Iranian-backed militias rampaged in central Iraq after freeing town: HRW


Members of the Hezbollah Brigades fly the flag during the assault on Amerli.

In the wake of an offensive to liberate the central Iraqi town of Amerli from the Islamic State last summer, Shiite militias raided 30 villages in the surrounding area in reprisal attacks against Sunnis. The militias looted, burned thousands of buildings, and abducted at least 11 people, according to Human Rights Watch. The US military provided air support to Iraqi forces and the Iranian-backed Shiite militas during the initial fighting against the Islamic State in Amerli.

“After US air strikes and Iraqi fighters broke the siege [of Amerli], pro-government militias began to raid Sunni and mixed Sunni villages in the areas surrounding Amerli,” HRW stated in a report, titled After Liberation Came Destruction, which was released today.

“They [Shiite militias] raided and looted residential and commercial properties, later burning down or blowing up thousands of buildings in more than 30 villages” in Salahaddin province, the reported continued.

HRW was able to confirm that at least 3,200 building were torched during the “militias’ campaign of destruction” after Amerli was liberated on Sept. 1, 2014. The militias looted and burned or bombed buildings in September and “through the months of October, November and possibly December.”

“The widespread burning of civilian homes by the militia groups in areas under their control appeared to have had no clear military objective and to represent collective punishment against residents of local Sunni villages,” HRW stated.

The militias that were involved in the fighting in Amerli included Kata’ib Hezbollah (Hezbollah Brigades), Asiab al Haq (League of the Righteous), Saraya Khorasani (Khorasan Brigades), and the Badr Organization. Each of these militias, which operate under the aegis of the Popular Mobilization Committee, or Hashid Shaabi, are closely tied to Qassem Soleimani, the commander of the Qods Force, the external operations wing of the Iranian Revolutionary Guards Corps.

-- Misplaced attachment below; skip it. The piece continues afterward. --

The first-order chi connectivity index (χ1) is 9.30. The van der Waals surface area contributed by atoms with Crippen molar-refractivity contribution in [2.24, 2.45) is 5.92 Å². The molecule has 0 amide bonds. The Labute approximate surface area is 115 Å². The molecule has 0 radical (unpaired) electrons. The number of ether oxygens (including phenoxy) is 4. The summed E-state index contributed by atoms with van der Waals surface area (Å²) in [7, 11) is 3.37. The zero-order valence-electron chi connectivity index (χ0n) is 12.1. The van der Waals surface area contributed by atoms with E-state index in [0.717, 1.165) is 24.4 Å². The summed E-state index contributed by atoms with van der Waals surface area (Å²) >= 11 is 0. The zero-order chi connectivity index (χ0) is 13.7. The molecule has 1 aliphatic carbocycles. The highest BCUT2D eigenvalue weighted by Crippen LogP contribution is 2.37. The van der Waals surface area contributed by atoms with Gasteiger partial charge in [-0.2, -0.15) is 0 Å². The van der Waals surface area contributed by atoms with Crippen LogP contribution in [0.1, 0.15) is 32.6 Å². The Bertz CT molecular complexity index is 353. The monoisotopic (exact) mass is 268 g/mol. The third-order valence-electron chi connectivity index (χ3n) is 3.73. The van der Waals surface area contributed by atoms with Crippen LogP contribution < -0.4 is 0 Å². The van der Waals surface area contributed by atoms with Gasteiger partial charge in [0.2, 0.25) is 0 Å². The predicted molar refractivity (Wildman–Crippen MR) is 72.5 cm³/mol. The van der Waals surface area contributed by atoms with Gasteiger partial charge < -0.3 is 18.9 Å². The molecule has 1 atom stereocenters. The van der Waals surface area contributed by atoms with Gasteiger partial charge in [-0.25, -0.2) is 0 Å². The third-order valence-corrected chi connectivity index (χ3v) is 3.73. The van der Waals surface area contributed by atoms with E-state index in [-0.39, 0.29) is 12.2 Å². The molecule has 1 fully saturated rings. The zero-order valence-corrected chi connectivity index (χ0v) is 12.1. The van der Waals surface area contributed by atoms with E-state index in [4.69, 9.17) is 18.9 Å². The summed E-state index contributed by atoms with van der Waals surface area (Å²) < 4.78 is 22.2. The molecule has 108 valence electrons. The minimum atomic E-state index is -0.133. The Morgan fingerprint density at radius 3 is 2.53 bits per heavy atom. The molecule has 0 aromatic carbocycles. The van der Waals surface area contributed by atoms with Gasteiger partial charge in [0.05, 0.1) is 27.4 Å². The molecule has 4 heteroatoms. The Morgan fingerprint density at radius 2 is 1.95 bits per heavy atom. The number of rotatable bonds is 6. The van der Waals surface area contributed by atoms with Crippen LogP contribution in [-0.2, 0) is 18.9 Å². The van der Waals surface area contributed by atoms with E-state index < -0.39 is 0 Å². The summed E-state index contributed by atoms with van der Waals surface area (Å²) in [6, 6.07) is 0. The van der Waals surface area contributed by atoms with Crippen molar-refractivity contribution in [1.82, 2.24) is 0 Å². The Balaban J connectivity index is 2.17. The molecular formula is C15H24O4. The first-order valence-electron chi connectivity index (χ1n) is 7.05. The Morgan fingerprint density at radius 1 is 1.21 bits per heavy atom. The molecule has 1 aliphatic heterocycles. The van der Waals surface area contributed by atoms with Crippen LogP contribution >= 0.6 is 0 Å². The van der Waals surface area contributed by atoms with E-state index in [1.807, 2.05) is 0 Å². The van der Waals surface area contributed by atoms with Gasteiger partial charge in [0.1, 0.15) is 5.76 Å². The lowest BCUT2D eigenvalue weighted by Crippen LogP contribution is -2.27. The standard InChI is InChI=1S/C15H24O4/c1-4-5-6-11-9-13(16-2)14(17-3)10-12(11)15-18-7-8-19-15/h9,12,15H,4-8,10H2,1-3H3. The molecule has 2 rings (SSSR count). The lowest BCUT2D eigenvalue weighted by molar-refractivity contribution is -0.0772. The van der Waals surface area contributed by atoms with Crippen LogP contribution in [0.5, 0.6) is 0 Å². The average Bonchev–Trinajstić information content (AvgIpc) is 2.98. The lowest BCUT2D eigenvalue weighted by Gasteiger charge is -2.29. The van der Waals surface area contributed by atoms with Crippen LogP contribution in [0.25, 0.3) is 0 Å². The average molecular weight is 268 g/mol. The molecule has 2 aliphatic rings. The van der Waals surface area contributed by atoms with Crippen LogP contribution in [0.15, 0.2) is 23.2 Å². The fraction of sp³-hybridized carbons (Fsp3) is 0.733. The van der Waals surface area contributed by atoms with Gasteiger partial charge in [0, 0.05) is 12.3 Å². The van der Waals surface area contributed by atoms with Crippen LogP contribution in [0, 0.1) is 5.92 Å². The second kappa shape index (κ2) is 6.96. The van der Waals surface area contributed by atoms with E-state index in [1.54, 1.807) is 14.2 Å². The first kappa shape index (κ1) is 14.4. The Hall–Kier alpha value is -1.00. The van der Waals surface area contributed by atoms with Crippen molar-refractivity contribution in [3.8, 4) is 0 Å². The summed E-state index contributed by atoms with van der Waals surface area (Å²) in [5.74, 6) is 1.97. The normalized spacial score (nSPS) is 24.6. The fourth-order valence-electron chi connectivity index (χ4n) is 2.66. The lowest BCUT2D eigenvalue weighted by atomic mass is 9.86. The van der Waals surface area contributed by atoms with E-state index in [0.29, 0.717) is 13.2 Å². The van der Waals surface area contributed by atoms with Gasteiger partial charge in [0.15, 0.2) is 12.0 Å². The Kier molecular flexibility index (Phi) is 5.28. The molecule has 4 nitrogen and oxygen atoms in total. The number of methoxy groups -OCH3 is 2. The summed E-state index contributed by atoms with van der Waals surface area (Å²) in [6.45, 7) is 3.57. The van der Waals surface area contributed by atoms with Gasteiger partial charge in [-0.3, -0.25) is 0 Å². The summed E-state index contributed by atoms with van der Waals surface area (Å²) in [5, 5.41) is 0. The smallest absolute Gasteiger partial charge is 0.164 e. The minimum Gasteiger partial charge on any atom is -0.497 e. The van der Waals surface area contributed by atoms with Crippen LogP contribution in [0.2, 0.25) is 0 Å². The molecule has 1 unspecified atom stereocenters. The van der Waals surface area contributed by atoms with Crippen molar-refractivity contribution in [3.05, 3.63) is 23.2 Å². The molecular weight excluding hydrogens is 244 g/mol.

Shiite militia commanders have threatened to retaliate against Sunnis, who are seen as supporting the Sunni Islamic State, immediately after the liberation of Amerli.

“There is no way back for them [the Sunnis]: we will raze their homes to the ground,” a Hezbollah Brigades commander in Amerli who is known as Abu Abdullah told Reuters in mid-September 2014. In that same report, Kurdish fighters were quoted as calling Hezbollah Brigades the “Shiite Islamic State” and said that hostilities between Kurdish forces and the Shiite group is likely.

Despite the involvement of the Iranian-backed Shiite militias in Amerli, the US military launched four airstrikes against the Islamic State on Aug. 31, 2014.

Shiite militias have since taken the lead in liberating Jurf al Sakhar south of Baghdad and in areas in Diyala and Salahaddin provinces, including the current offensive in Tikrit, where US military officials estimate they make up more than 80 percent of the fighting force. The US has provided air support in Jurf al Sakhar, but has since declined to support the militias in the ongoing Tikrit offensive.

Despite this, top US officials have said that Iran’s role in Iraq and its support of Shiite militias can have a positive outcome. On March 3, General Martin Dempsey, the Chairman of the Joint Chiefs of Staff, characterized the the Shiite militias’ and Iran’s efforts to retake Tikrit from the Islamic State as “a positive thing.”

“Frankly,” General Dempsey said, “it will only be a problem if it results in sectarianism.”